Tuesday, June 14, 2016

No Good Works: Galatians 3:1-14 NLT

Throughout the first two chapters of Galatians, we have really been studying Paul's own autobiography. Now, in Galatians 3, we are getting to the meat of his letter to this group of people. Let's read.

"Oh, foolish Galatians! Who has cast an evil spell on you? For the meaning of Jesus Christ’s death was made as clear to you as if you had seen a picture of his death on the cross." (Galatians 3:1)

Woah, Paul. Harsh much? Foolish? Evil spell? I'll tell you what, Paul didn't ever mince words. He said exactly what he thought, didn't he? And why wouldn't he? Remember what we read from the commentary yesterday. If Paul hadn't stepped boldly forward and done his level best to put an end to all of this "you can do enough good works to make yourself right with God" nonsense, we- as Christians- would be in trouble today. These Galatian Christians needed a quick reminder of what they'd been taught!

"Let me ask you this one question: Did you receive the Holy Spirit by obeying the law of Moses? Of course not! You received the Spirit because you believed the message you heard about Christ. How foolish can you be? After starting your new lives in the Spirit, why are you now trying to become perfect by your own human effort? Have you experienced so much for nothing? Surely it was not in vain, was it?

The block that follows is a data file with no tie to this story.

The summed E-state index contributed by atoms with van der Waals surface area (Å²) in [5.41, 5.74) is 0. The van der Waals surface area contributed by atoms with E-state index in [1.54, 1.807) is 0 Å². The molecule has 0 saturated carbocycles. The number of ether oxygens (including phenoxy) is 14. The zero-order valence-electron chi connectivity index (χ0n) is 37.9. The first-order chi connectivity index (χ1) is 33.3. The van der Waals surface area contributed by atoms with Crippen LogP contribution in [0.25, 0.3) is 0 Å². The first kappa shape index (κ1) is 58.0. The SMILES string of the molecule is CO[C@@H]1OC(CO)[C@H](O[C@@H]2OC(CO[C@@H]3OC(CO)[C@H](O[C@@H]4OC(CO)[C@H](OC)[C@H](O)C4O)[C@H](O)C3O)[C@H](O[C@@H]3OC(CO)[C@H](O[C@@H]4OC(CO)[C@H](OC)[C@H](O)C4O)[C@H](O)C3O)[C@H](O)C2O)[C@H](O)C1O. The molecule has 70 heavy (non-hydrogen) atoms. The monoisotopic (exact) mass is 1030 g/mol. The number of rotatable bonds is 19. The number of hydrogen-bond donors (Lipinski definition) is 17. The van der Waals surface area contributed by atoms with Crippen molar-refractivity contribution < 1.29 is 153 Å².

I ask you again, does God give you the Holy Spirit and work miracles among you because you obey the law? Of course not! It is because you believe the message you heard about Christ." (Galatians 3:2-5)

Again, it's not what you do that saves you. Paul is beating this horse (a proverbial one, not a real one, so no PETA here please) hard. He needs the Galatians to get this one. Again. They'd already received the real message. Jesus died on the cross for them. He took their sins- our sins- upon himself and made us ALL right with God. And then he rose again and walked among us to give us HOPE. They don't need to do anything else to be right with God! Those who are walking among them telling them they need Jesus Plus are wrong. They don't need to add anything to the gift they've already been given.

" In the same way, 'Abraham believed God, and God counted him as righteous because of his faith.' The real children of Abraham, then, are those who put their faith in God.

What’s more, the Scriptures looked forward to this time when God would make the Gentiles right in his sight because of their faith. God proclaimed this good news to Abraham long ago when he said, 'All nations will be blessed through you.' So all who put their faith in Christ share the same blessing Abraham received because of his faith." (Galatians 3:6-9)

Paul is pulling out his primest (is that an actual word?) of examples here in talking about Abraham. That quote that he has in verse 6, "Abraham believed God, and God counted him as righteous because of his faith." That is from Genesis 15:6. It's a direct, old testament quote and any Jewish people reading or hearing this letter would have known it. They were regularly referred to as the "children of Abraham." This is another argument from Paul in favor of faith in God over good works.